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My Review of The First Review of My Book This Is Not A Test

Jose Vilson Jose 1 Comment

Let me say, for the record, that I haven’t been excited yet. Not with the endorsements, the hundreds of folk who’ve pre-ordered it, the publisher’s ridiculously good execution with the basics (and then some), meeting Arundhati Roy through my publisher, the exclusive book party and eminent book clubs, or getting my first set of review copies for the five people I already had in mind to receive them anyways. Much …

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Sunglasses and Advil, Last Edit Was Mad Real

Jose Vilson Jose Leave a Comment

I’m surprised a few of you haven’t put out on APB or Missing Persons Report for me since I haven’t blogged on any site for the last two weeks. Instead, I’ve focused exclusively on my new book, This Is Not A Test. The endorsements, pre-orders, and events have rolled in steadily, with very few hitches. It’s gone so smoothly in fact, I’m fully anticipating a disaster coming in the next …

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You’re Nobody ‘Til Somebody Loves You

Jose Vilson Jose 8 Comments

After a difficult day “at the office,” I sat on my couch and did next to nothing. My e-mail count ran up. My food got cold. My son played with his cars, and, while I partook in a little chasing around the apartment, I soon fell into the couch again, contemplating whether any of the stuff I did outside of school was worth it. A day like this was long …

Jose Vilson, CCSS Panel, Network for Public Education

Public Education For The Public Good (On Inclusion)

Jose Vilson Jose 1 Comment

  This past week has been nothing short of nuts. I had the opportunity to attend (and present and moderate) at the first annual Network for Public Education Conference, a gathering of education activists from across the country, including Diane Ravitch (the organization’s president), Deborah Meier, Karen Lewis, John Kuhn, and a whole host of names everyone has seen in the education sphere. My first real honor was tuning out …

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#ResistTFA and the Zero-Sum Game

Jose Vilson Jose Leave a Comment

In the middle of writing my piece on Jordan Davis and the lack of volume about the decision / non-decision on Michael Dunn, a few people bristled at the idea that Teach for America would use my piece as a rebuff of #ResistTFA, a trend started by education activists to combat the deleterious effects of Teach for America on K-12 education. Um, that’s not quite how it went down. In …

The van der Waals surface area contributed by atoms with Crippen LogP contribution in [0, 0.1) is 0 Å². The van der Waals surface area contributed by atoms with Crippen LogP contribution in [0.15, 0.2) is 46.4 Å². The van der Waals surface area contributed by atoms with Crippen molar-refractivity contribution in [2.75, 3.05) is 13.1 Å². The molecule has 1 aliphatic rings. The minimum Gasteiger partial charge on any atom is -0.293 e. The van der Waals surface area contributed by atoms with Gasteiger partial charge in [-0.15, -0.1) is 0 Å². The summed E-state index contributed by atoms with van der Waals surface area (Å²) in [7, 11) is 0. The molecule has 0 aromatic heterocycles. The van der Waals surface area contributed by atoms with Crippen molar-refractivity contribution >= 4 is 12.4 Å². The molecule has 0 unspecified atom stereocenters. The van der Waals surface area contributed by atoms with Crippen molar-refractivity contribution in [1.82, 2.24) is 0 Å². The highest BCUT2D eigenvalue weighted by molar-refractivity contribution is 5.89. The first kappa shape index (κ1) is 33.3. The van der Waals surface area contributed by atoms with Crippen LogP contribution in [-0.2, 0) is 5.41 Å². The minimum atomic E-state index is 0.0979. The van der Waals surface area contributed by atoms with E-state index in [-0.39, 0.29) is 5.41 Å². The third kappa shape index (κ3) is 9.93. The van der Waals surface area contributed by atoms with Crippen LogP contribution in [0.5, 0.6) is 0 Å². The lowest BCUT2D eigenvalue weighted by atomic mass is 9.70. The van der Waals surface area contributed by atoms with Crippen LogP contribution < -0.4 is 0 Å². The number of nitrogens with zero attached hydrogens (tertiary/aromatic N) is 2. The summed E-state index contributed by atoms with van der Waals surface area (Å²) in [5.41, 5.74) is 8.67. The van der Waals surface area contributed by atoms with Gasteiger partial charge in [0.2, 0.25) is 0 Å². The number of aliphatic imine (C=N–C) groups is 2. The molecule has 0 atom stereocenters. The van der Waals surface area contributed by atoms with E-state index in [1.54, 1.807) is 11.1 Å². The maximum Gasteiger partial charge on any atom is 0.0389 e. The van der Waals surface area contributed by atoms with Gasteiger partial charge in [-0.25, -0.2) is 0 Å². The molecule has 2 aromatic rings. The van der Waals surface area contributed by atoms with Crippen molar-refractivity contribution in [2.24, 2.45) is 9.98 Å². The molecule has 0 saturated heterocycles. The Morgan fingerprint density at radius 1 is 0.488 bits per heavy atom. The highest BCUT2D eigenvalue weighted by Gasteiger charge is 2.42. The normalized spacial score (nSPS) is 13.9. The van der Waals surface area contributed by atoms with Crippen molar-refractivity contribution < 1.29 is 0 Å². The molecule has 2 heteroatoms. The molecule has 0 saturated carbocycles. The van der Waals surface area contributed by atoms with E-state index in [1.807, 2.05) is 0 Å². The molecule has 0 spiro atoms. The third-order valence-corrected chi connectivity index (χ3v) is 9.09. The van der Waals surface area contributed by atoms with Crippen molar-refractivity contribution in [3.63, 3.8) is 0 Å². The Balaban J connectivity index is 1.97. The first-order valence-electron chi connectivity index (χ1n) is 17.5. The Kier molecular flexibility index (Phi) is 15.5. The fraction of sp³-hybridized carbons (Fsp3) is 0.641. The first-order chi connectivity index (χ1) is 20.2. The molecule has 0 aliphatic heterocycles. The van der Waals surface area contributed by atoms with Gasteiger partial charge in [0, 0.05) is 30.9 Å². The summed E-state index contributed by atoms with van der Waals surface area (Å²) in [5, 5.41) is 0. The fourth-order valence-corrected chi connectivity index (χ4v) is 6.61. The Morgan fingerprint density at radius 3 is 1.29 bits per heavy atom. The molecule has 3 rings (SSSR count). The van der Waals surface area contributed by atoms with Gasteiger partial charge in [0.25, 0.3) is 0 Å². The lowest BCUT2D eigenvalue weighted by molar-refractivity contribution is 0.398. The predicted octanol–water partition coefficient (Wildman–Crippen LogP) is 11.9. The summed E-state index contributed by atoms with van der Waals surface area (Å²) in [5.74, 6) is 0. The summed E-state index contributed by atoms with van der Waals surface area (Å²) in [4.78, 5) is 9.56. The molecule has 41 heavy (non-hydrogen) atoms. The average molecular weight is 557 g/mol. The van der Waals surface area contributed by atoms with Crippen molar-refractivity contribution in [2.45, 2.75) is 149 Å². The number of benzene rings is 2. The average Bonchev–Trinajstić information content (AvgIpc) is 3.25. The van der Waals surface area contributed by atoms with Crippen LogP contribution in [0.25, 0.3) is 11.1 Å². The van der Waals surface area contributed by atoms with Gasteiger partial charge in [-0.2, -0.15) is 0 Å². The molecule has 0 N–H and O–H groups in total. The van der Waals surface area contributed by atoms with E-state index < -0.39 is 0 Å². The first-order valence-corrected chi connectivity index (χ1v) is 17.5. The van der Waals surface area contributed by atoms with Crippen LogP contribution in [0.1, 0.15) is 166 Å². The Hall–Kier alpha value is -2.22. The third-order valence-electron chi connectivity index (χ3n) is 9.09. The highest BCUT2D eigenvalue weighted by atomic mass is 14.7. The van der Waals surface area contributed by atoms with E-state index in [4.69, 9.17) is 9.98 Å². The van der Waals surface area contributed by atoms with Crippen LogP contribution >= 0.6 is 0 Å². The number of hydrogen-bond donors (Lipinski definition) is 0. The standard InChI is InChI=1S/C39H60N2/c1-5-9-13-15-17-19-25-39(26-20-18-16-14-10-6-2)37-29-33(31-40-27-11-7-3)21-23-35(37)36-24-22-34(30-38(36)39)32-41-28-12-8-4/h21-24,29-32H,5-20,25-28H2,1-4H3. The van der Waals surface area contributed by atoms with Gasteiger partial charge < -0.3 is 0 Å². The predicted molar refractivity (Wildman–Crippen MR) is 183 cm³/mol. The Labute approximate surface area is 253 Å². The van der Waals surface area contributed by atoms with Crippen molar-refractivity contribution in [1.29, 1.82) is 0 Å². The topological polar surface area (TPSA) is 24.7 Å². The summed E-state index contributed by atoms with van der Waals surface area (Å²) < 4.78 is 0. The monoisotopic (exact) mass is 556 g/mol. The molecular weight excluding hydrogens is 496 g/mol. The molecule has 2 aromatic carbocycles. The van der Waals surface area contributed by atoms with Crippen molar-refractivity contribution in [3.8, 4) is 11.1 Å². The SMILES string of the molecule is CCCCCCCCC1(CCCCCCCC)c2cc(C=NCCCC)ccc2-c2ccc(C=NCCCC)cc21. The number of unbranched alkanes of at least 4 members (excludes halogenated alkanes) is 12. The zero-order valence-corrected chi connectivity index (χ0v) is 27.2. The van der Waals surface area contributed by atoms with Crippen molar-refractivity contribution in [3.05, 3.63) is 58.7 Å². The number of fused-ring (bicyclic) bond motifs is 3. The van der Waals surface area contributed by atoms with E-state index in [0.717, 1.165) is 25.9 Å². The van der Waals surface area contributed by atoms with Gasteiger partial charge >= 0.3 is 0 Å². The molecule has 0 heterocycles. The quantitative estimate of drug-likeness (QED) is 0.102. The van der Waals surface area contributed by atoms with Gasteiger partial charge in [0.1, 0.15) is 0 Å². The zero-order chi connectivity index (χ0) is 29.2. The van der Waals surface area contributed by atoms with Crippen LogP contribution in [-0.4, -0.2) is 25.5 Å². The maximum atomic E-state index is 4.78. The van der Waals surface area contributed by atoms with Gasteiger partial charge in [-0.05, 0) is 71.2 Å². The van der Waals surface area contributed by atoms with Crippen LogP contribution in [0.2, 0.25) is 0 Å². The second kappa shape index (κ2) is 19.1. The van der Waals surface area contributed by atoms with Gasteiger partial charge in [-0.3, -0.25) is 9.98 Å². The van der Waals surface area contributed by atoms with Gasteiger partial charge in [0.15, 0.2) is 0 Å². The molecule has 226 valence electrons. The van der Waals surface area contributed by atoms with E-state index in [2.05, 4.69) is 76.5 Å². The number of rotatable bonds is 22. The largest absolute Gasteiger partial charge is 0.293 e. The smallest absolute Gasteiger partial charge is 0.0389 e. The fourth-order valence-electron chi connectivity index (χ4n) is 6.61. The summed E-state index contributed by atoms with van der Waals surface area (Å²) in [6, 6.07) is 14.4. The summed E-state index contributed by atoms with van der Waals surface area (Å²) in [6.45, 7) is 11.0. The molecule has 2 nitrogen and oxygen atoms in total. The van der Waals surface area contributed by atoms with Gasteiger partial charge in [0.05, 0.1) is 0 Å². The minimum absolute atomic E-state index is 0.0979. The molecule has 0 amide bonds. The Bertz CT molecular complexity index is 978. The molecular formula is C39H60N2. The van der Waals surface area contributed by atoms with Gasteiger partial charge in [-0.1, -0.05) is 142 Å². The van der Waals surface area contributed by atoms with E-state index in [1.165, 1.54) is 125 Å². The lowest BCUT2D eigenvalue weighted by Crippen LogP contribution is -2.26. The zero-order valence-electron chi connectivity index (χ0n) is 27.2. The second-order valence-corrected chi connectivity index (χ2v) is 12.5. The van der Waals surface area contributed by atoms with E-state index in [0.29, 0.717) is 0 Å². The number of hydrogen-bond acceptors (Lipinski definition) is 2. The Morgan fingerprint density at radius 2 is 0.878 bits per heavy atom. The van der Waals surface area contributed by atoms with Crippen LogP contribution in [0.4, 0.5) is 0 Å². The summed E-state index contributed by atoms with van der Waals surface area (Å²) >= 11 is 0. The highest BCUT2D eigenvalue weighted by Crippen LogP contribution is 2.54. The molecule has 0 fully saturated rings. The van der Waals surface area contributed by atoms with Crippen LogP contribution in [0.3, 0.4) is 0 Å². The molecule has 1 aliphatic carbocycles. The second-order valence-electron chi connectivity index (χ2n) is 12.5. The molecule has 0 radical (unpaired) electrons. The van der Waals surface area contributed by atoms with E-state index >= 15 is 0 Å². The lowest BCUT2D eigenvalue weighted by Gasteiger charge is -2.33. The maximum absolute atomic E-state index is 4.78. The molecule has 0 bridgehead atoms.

So What If It’s Not Relevant Right Now? (Just Math It)

Jose Vilson Mr. Vilson 4 Comments

This week, I’m supposed to teach my students how to solve a system of equations by elimination. It’s the hardest of the four ways  for solving systems (graphing, substitution, guess-and-checking), and I’m not entirely sure everyone in the class gets the first three. The main point of the unit is to determine exactly where two or more linear relationships meet, if they ever do. The situation could be realistic (two …

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Fight With Us Too, Damnit (Educators and Jordan Davis)

Jose Vilson Jose 26 Comments

When the Michael Dunn verdict came down, I fully expected him to get off on all counts. The Trayvon Martin case only created two pathways for future cases like these: either America – specifically Florida – would learn and do better for the next trial or it would give carte blanche to any white person to take the life of a young person of color on the basis of “threat.” …

On The Postponement of Common Core Accountability

Jose Vilson Jose 3 Comments

On Monday, New York State found out that its Board of Regents, the governing body for education policy in NYS, decided to postpone accountability measures for teachers and schools in all of New York State, paving the way for educators to get their Common Core ducks in a row. The five-year postponement came at the recommendation of Regent Merryl Tisch, who said, This report is designed to make significant and …

Vilson Unplugged (Featuring Deepak Chopra)

Jose Vilson Jose 3 Comments

  Confession: I haven’t had earphones on for the last month and a half. Perhaps some of that has to do with my iPod’s phone jack loosening up, causing me to twist the plug too much to get maybe 20 minutes of uninterrupted listening. I generally use my iPod for 90 minutes, 45 minutes to and from work, to charge and recharge my mental battery. While I enjoy listening to …

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Boys of Color, Richard Sherman, and Addressing Inequity [Exclusive]

Jose Vilson Jose 3 Comments

I had the privilege of discussing educating boys of color with the awesome Baruti Kafele and Jason Flom, courtesy of the BAM Radio Network. Listen while we go through a range of topics, including Richard Sherman and how race / color can affect classroom and school culture. One more thing I didn’t get to mention was how the Seattle Seahawks corner was immediately compared to quarterback Russell Wilson, as if …